What were you doing at this same time last year? For many of us, it is a family time of year. We are basking in the glow of Christmas. And that glow causes us to have an optimistic outlook for the coming year. Is there any value in looking back with some intentionality before we look forward to the new year? I think so.
Consider the words of the ancient Chinese philosopher, Confucius. He said:
By three methods we may learn wisdom: First, by reflection, which is noblest; Second, by imitation, which is easiest; and third by experience, which is the bitterest.
Confucius tells us that the highest and best method of becoming wise is by reflection. Do you suppose there are any leadership development implications or inferences that we can draw from his words?
Many leaders are “Action Oriented.” We are in constant motion and we move from task to task, crisis to crisis, meeting to meeting and we do it from morning till night. There is zero time in our daily schedule for reflecting. Many leaders have adopted methodologies or routines that call for a time of daily planning. I have such a time scheduled on my calendar for the beginning of every day. That time is a time of planning and of looking forward to the events and activities of the day. The day becomes a week. The weeks become months. And the months become a year and we have spent the entire year planning for what is right in front of us or just over the horizon. But, how much time has been spent in reflecting on the outcomes, successes or failures from all of that planning? Do you see the problem?
Let me advocate a moment for a solution. Let me advocate for a time of personal and professional reflection as we close out this year and before we get too deep into next year. Let me advocate for a time of looking back at the year that has come to an end and to do so with intentionality, with purpose, and with a little structure. Do you think that may be aligned with what Confucius was saying? More importantly, do you think that may make all of your planning for the upcoming year more valuable?
Reflection is a vital practice for leaders. It requires that we have slowed or even stopped the planning and actioning for a brief period of time. It is most valuable when we add some “listening” to the process. For many, it is a time to listen to God, to listen to others from our circle of influence. and to listen to oneself and that inner voice that speaks to us. It provides opportunities for learning, it stimulates growth, it encourages celebration of milestone events, it identifies the need for course corrections from time to time, it allows grieving over loss and failure, and it helps to point out what the priorities really were in the year as it comes to a close.
Here is the process. It is fairly quick. It can take as little as an hour of your time. Assuming a 40 hour work week (and who only works 40 hours?), there are 2,080 work hours in the year. One hour of that time is less than 5 hundredths of a percent of your year. Can you spare that amount of time?
If so, here are some ways to spend that hour of reflection:
Look back and remember — I began this article with a question asking what you were doing this time last year. Do you remember? It was a whole year ago. Reflection is often difficult because we simply can’t remember what’s happened over a longer time-frame. And the older we get, the harder it becomes. For me, 2018 was the year where I made a “Bullet Journal” (BuJo) a part of my daily routine. I have used journaling or planning tools for most of my adult life. But, bullet journaling has been the most impactful for me. All I have to do is flip through the pages of my bullet journal and I can “remember” everything of any significance that happened this past year.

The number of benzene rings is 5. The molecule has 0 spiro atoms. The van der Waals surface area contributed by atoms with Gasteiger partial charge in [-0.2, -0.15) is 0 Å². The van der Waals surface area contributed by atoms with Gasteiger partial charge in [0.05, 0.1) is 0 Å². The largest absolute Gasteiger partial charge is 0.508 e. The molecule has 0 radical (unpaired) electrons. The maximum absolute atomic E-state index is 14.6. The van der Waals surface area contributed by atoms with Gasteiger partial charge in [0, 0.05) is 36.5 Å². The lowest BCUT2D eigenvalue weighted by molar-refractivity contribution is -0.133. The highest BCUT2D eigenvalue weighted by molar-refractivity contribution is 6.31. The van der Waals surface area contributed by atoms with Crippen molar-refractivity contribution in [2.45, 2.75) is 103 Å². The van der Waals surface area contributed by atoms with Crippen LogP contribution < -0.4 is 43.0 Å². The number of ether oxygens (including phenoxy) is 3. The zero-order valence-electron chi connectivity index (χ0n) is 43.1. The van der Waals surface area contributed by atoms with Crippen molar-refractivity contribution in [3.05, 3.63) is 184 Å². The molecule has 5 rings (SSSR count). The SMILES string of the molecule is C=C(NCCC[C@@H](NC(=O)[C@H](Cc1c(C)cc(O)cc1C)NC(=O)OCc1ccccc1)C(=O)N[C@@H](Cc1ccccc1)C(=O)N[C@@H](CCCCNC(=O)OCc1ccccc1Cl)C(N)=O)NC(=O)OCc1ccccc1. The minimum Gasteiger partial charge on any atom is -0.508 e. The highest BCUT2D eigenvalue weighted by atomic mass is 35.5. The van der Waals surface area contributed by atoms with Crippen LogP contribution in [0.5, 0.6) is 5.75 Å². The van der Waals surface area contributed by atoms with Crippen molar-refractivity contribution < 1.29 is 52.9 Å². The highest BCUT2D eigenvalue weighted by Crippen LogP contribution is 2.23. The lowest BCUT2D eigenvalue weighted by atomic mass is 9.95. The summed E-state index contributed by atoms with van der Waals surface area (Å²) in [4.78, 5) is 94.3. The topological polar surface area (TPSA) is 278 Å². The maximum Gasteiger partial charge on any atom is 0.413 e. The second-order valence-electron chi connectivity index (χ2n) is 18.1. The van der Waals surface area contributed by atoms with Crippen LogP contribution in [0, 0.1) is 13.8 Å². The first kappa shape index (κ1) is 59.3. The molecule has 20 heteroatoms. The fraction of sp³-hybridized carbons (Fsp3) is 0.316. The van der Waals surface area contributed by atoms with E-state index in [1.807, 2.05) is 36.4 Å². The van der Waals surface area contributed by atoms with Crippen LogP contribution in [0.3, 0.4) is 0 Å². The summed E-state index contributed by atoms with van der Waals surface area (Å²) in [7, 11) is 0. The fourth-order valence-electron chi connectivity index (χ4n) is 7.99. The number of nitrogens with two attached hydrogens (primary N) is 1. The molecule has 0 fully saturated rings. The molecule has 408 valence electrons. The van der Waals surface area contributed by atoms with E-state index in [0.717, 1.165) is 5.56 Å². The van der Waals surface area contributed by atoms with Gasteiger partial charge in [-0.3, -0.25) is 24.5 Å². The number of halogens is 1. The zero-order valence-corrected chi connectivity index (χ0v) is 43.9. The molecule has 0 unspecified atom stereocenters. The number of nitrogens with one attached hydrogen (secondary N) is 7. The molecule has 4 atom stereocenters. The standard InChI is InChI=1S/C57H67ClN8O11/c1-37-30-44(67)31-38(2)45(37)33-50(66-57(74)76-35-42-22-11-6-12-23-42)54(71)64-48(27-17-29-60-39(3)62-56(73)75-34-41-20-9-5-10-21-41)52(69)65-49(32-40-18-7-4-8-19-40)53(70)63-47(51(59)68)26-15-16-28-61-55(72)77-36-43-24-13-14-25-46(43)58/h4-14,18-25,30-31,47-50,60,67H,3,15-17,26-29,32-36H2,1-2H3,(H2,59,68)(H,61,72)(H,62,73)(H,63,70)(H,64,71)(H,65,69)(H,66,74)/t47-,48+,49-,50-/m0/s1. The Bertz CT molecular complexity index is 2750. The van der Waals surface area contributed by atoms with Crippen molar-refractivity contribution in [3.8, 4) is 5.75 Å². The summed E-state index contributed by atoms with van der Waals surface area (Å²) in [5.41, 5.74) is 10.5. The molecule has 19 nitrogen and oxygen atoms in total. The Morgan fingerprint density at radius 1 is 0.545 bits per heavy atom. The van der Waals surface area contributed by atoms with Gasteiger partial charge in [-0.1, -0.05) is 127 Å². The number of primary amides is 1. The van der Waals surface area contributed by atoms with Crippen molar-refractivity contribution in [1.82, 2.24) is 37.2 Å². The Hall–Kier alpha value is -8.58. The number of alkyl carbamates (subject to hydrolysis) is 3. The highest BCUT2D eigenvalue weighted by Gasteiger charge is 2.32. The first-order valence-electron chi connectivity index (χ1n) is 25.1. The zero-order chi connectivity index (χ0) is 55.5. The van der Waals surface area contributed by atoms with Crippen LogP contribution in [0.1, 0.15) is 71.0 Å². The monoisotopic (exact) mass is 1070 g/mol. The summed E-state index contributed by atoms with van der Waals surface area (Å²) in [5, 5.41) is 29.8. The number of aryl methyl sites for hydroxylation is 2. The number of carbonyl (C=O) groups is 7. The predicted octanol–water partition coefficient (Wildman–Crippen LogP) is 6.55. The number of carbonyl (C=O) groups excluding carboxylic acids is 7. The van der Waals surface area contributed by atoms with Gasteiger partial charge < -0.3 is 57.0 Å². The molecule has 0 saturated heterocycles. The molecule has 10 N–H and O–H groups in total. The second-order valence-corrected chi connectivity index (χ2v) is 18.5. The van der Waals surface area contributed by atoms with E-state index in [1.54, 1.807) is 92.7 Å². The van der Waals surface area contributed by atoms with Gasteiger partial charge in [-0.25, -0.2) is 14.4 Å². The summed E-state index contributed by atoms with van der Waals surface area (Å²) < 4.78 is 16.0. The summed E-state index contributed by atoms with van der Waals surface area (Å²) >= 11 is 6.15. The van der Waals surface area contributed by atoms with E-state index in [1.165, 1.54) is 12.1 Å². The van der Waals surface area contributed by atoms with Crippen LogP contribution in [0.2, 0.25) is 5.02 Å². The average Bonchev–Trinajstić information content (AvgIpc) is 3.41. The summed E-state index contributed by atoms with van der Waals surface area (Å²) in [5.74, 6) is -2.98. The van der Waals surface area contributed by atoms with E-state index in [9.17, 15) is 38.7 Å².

Reflect on these remembrances — Reflection can take the form of some questions to ponder as you look back at the things that have come to mind. Consider these questions as “starter questions” for your own reflecting:
- What’s been hardest?
- What has been really easy?
- What surprised you most?
- What are you thankful for?
- What were your biggest successes?
- Where did you fail?
- Why do you think you failed?
- What did you learn?
- What’s been disappointing to you?
- Who or what do you need to grieve?
- Where have you been stretched?
- Where have you grown?
- Who did you impact the most this year?
These are in no particular order. And you may come up with some reflecting questions on your own. But, these may get you started.
Process and share — Many of us have been told the importance of sharing our goals as a form of personal accountability. The same is true for the reflecting process. I am not recommending that you post your failures, disappointments, or lessons learned for the entire social media universe. Emphatically no! My point is that neither the process nor the output is done completely in a vacuum or private setting. The output needs to be shared with a select few who may already be a part of your leadership accountability ecosphere.
I have a dedicated multi-page spread in my current 2018 BuJo and I have a similar multi-page spread that is already taking shape in my 2019 BuJo as well. And it dovetails perfectly into my planning and goal setting process for 2019. If you are interested in a tool that can help you in this process, click this link and download a free resource to help you in this process. It is not too late to reflect on 2018. This process can take place at any time in the year. But, now is the perfect time for many of us.
Let me know how you plan for the upcoming year. Do you use a time of reflection as part of that process? I’d love to know. Click here to send me a note and tell me about your process or help me collect more questions for times of personal and professional reflection.